Lena Khalaf Tuffaha
Lena Khalaf Tuffaha is an American poets of Palestinian, Jordanian and Syrian heritage. She is Winner of the 2016 Two Sylvias Press Chapbook Prize. Her poems have been published in American and international journals including Blackbird, The Boiler, Borderlands Texas Review, The Indianola Review, James Franco Review, The Lake for Poetry, Lunch Ticket, Mizna, The Ofi Press Mexico, Sukoon, and the Taos Journal of International Poetry and Art. Several of her poems have been nominated for Pushcart Prizes, Immigrant in 2015 and for Middle Village and Ruin in 2016. She is an MFA candidate at the Rainier Writing Workshop at Pacific Lutheran University. She lives in Redmond, Washington with her family.
Water & Salt
Lena Khalaf Tuffaha
Publication Date: April 27, 2017
The poems in Water & Salt travel across borders between cultures and languages, between the present and the living past. These poems alternately rage, laugh, celebrate and grieve, singing in the voices of people ravaged by cycles of war and news coverage and inviting the reader to see the human lives lived beyond the headlines.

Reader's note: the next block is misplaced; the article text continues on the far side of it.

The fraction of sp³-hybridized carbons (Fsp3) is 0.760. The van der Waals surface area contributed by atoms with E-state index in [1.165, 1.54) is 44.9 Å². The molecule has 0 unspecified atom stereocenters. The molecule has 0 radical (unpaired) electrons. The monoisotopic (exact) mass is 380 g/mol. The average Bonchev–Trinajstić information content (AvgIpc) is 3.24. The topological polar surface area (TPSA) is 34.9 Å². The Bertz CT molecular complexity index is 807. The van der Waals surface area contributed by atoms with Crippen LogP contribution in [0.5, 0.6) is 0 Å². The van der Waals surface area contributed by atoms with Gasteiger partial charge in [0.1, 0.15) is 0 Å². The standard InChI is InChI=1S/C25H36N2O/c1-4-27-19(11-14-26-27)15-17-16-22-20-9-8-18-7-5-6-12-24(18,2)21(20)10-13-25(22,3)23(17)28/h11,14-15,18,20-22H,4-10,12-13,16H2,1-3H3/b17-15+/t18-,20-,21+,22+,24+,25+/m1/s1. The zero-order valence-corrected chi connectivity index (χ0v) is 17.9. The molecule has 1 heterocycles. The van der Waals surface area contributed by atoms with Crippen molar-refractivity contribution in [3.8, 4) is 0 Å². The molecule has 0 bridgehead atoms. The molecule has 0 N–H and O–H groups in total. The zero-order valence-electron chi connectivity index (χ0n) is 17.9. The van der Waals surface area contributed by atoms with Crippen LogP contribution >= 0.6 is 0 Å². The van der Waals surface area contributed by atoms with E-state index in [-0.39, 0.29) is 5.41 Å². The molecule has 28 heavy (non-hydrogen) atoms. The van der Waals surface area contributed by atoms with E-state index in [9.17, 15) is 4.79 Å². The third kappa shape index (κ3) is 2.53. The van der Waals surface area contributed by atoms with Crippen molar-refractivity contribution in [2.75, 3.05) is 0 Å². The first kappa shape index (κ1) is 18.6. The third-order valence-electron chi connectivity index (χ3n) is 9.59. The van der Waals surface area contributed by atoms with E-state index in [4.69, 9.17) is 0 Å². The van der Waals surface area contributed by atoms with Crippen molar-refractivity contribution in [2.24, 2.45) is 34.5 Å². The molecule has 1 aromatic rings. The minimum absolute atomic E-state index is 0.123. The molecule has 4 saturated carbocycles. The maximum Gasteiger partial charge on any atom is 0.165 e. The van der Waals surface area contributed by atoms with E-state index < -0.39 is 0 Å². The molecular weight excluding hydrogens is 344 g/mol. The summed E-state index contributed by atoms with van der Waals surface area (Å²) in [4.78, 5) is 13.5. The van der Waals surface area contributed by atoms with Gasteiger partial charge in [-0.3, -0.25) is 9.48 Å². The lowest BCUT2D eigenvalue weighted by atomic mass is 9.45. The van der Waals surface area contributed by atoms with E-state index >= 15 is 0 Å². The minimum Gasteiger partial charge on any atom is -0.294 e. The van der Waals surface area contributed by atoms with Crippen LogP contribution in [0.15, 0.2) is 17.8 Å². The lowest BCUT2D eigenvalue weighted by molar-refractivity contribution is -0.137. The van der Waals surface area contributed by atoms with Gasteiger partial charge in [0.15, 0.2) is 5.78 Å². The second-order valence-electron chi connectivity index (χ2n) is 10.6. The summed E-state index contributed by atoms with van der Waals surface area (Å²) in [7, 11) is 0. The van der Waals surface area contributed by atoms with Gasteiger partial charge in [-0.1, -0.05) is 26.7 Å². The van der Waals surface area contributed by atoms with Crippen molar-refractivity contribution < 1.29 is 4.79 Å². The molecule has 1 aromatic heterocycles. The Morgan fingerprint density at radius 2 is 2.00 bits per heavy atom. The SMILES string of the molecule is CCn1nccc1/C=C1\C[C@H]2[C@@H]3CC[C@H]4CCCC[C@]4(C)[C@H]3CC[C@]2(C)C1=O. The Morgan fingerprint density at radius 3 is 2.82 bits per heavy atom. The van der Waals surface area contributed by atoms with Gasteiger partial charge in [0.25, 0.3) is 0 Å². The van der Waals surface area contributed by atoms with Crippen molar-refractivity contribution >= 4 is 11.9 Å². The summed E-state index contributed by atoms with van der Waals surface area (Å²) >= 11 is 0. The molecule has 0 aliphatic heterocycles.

“Aside from wheat, essential ingredients for making bread are water and salt. And in Lena Khalaf Tuffaha’s luminous poems, she provides the necessary words to feed our humanity. The poems in Water & Salt are fearless and frank. They speak of a place where a phone call announces doom and where portraits find their frames. But always, despite the violence and war, in the music of Tuffaha’s poetry there is a clear summons, beckoning us to join in the feast of her language. These are poems that rise, surge, and stir us.—Oliver de La Paz
“Arab-American poet Lena Khalaf Tuffaha’s poems are both mirror and zaatar, sharing a clear-eyed picture of our sometimes-brutal worldas in the acid clarity of her ‘Running Orders’ and also feeding us from the harvest of possibility: the song of zaatar simmering in its native oil rises up and time evaporates. Her auspicious debut Water & Salt, named after the primal ingredients for slaking our thirst and satisfying our tongues, carries with it the aching wisdom of immigrants and mothers, whose lives are fraught with departure and carved by longing. Yet she turns the ominous language of border control into the tender music of trochaic hexameter: You will need to state the reason for your visit, and encourages us travelers that the story is still being written and our fractures aren’t done setting.”—Philip Metres